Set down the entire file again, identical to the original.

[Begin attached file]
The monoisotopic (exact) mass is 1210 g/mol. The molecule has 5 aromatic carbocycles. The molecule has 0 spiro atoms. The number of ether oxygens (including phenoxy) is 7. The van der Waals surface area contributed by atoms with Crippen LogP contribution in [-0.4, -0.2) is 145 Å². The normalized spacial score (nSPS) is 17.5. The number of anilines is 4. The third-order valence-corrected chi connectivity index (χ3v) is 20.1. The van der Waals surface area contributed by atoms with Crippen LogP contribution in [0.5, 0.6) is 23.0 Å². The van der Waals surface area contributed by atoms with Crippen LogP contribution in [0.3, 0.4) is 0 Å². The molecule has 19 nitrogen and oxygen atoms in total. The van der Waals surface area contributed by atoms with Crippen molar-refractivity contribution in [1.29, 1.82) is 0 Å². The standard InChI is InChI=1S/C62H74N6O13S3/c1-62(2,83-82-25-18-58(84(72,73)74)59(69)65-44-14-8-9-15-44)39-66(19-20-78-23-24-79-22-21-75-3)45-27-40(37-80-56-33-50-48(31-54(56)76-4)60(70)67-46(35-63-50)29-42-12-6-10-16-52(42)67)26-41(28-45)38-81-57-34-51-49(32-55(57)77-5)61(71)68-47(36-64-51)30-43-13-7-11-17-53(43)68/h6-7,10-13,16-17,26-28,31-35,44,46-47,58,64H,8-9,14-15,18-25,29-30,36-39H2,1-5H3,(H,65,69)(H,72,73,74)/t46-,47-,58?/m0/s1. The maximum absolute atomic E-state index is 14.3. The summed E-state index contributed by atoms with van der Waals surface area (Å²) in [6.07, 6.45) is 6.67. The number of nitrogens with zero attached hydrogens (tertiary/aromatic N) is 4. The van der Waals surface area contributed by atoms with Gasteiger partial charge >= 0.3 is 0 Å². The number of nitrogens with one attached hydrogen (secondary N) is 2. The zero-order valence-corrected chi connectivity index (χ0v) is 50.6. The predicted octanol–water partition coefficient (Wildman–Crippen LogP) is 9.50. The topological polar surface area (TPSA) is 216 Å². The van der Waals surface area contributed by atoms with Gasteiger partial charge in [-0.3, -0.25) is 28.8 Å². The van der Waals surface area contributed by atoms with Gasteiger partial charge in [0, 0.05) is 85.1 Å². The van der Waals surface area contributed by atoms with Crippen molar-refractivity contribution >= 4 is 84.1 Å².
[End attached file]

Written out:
The monoisotopic (exact) mass is 1210 g/mol. The molecule has 5 aromatic carbocycles. The molecule has 0 spiro atoms. The number of ether oxygens (including phenoxy) is 7. The van der Waals surface area contributed by atoms with Crippen LogP contribution in [-0.4, -0.2) is 145 Å². The normalized spacial score (nSPS) is 17.5. The number of anilines is 4. The third-order valence-corrected chi connectivity index (χ3v) is 20.1. The van der Waals surface area contributed by atoms with Crippen LogP contribution in [0.5, 0.6) is 23.0 Å². The van der Waals surface area contributed by atoms with Crippen LogP contribution in [0.3, 0.4) is 0 Å². The molecule has 19 nitrogen and oxygen atoms in total. The van der Waals surface area contributed by atoms with Crippen molar-refractivity contribution in [1.29, 1.82) is 0 Å². The standard InChI is InChI=1S/C62H74N6O13S3/c1-62(2,83-82-25-18-58(84(72,73)74)59(69)65-44-14-8-9-15-44)39-66(19-20-78-23-24-79-22-21-75-3)45-27-40(37-80-56-33-50-48(31-54(56)76-4)60(70)67-46(35-63-50)29-42-12-6-10-16-52(42)67)26-41(28-45)38-81-57-34-51-49(32-55(57)77-5)61(71)68-47(36-64-51)30-43-13-7-11-17-53(43)68/h6-7,10-13,16-17,26-28,31-35,44,46-47,58,64H,8-9,14-15,18-25,29-30,36-39H2,1-5H3,(H,65,69)(H,72,73,74)/t46-,47-,58?/m0/s1. The maximum absolute atomic E-state index is 14.3. The summed E-state index contributed by atoms with van der Waals surface area (Å²) in [6.07, 6.45) is 6.67. The number of nitrogens with zero attached hydrogens (tertiary/aromatic N) is 4. The van der Waals surface area contributed by atoms with Gasteiger partial charge >= 0.3 is 0 Å². The number of nitrogens with one attached hydrogen (secondary N) is 2. The zero-order valence-corrected chi connectivity index (χ0v) is 50.6. The predicted octanol–water partition coefficient (Wildman–Crippen LogP) is 9.50. The topological polar surface area (TPSA) is 216 Å². The van der Waals surface area contributed by atoms with Gasteiger partial charge in [-0.3, -0.25) is 28.8 Å². The van der Waals surface area contributed by atoms with Gasteiger partial charge in [0, 0.05) is 85.1 Å². The van der Waals surface area contributed by atoms with Crippen molar-refractivity contribution >= 4 is 84.1 Å².